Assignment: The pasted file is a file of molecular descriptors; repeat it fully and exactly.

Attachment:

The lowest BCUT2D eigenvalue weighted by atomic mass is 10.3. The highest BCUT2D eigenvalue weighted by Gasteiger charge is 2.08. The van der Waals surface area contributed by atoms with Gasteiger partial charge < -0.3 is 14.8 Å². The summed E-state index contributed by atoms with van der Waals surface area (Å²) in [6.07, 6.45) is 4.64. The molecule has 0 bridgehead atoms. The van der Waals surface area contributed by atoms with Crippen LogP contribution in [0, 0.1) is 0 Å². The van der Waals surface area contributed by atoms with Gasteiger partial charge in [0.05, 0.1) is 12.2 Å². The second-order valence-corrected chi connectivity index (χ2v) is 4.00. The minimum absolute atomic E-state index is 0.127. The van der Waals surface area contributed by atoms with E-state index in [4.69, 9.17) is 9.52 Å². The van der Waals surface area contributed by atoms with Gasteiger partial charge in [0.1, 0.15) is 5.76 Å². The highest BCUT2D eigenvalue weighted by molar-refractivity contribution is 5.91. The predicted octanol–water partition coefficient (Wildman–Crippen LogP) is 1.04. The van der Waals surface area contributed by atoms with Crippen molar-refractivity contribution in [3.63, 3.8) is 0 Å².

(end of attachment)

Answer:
The lowest BCUT2D eigenvalue weighted by atomic mass is 10.3. The highest BCUT2D eigenvalue weighted by Gasteiger charge is 2.08. The van der Waals surface area contributed by atoms with Gasteiger partial charge < -0.3 is 14.8 Å². The summed E-state index contributed by atoms with van der Waals surface area (Å²) in [6.07, 6.45) is 4.64. The molecule has 0 bridgehead atoms. The van der Waals surface area contributed by atoms with Crippen LogP contribution in [0, 0.1) is 0 Å². The van der Waals surface area contributed by atoms with Gasteiger partial charge in [0.05, 0.1) is 12.2 Å². The second-order valence-corrected chi connectivity index (χ2v) is 4.00. The minimum absolute atomic E-state index is 0.127. The van der Waals surface area contributed by atoms with E-state index in [4.69, 9.17) is 9.52 Å². The van der Waals surface area contributed by atoms with Gasteiger partial charge in [0.1, 0.15) is 5.76 Å². The highest BCUT2D eigenvalue weighted by molar-refractivity contribution is 5.91. The predicted octanol–water partition coefficient (Wildman–Crippen LogP) is 1.04. The van der Waals surface area contributed by atoms with Crippen molar-refractivity contribution in [3.63, 3.8) is 0 Å².